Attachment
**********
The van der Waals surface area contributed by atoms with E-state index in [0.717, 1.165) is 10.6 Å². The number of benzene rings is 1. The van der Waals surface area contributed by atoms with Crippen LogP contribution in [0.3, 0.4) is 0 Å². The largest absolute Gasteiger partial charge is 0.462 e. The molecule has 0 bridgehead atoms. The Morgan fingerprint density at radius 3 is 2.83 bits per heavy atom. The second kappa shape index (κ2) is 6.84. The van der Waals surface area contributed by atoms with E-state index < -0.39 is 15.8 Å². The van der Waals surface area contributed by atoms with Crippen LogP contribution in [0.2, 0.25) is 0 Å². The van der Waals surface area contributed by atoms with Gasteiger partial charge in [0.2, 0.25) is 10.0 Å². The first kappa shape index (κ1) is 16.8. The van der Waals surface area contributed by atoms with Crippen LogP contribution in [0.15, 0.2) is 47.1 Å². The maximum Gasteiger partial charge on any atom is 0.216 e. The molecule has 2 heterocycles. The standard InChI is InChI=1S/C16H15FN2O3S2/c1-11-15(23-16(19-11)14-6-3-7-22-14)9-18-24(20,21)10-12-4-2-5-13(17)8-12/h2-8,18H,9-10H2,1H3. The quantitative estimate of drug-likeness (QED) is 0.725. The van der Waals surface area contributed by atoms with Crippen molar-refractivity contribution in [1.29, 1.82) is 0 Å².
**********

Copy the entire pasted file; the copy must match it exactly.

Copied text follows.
The van der Waals surface area contributed by atoms with E-state index in [0.717, 1.165) is 10.6 Å². The number of benzene rings is 1. The van der Waals surface area contributed by atoms with Crippen LogP contribution in [0.3, 0.4) is 0 Å². The largest absolute Gasteiger partial charge is 0.462 e. The molecule has 0 bridgehead atoms. The Morgan fingerprint density at radius 3 is 2.83 bits per heavy atom. The second kappa shape index (κ2) is 6.84. The van der Waals surface area contributed by atoms with E-state index < -0.39 is 15.8 Å². The van der Waals surface area contributed by atoms with Crippen LogP contribution in [0.2, 0.25) is 0 Å². The van der Waals surface area contributed by atoms with Gasteiger partial charge in [0.2, 0.25) is 10.0 Å². The first kappa shape index (κ1) is 16.8. The van der Waals surface area contributed by atoms with Crippen LogP contribution in [0.15, 0.2) is 47.1 Å². The maximum Gasteiger partial charge on any atom is 0.216 e. The molecule has 2 heterocycles. The standard InChI is InChI=1S/C16H15FN2O3S2/c1-11-15(23-16(19-11)14-6-3-7-22-14)9-18-24(20,21)10-12-4-2-5-13(17)8-12/h2-8,18H,9-10H2,1H3. The quantitative estimate of drug-likeness (QED) is 0.725. The van der Waals surface area contributed by atoms with Crippen molar-refractivity contribution in [1.29, 1.82) is 0 Å².